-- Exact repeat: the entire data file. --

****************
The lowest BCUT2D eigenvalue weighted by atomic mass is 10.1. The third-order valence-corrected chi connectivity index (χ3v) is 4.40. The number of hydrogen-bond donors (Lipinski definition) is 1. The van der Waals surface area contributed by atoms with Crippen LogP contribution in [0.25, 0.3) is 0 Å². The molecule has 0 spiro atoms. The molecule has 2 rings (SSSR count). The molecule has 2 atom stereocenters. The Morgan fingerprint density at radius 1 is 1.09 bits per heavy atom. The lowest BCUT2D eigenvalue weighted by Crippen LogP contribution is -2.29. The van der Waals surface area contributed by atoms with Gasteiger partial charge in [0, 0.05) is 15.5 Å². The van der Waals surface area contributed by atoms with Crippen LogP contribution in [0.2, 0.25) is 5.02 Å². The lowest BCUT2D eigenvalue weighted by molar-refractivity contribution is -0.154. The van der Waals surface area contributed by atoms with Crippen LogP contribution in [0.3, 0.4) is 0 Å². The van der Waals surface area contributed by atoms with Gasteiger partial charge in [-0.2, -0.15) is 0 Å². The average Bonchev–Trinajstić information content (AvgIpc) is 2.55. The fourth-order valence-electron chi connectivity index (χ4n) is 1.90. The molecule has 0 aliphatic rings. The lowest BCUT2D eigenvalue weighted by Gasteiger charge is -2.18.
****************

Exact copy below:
The lowest BCUT2D eigenvalue weighted by atomic mass is 10.1. The third-order valence-corrected chi connectivity index (χ3v) is 4.40. The number of hydrogen-bond donors (Lipinski definition) is 1. The van der Waals surface area contributed by atoms with Crippen LogP contribution in [0.25, 0.3) is 0 Å². The molecule has 0 spiro atoms. The molecule has 2 rings (SSSR count). The molecule has 2 atom stereocenters. The Morgan fingerprint density at radius 1 is 1.09 bits per heavy atom. The lowest BCUT2D eigenvalue weighted by Crippen LogP contribution is -2.29. The van der Waals surface area contributed by atoms with Gasteiger partial charge in [0, 0.05) is 15.5 Å². The van der Waals surface area contributed by atoms with Crippen LogP contribution in [0.2, 0.25) is 5.02 Å². The lowest BCUT2D eigenvalue weighted by molar-refractivity contribution is -0.154. The van der Waals surface area contributed by atoms with Crippen LogP contribution in [0.3, 0.4) is 0 Å². The van der Waals surface area contributed by atoms with Gasteiger partial charge in [-0.2, -0.15) is 0 Å². The average Bonchev–Trinajstić information content (AvgIpc) is 2.55. The fourth-order valence-electron chi connectivity index (χ4n) is 1.90. The molecule has 0 aliphatic rings. The lowest BCUT2D eigenvalue weighted by Gasteiger charge is -2.18.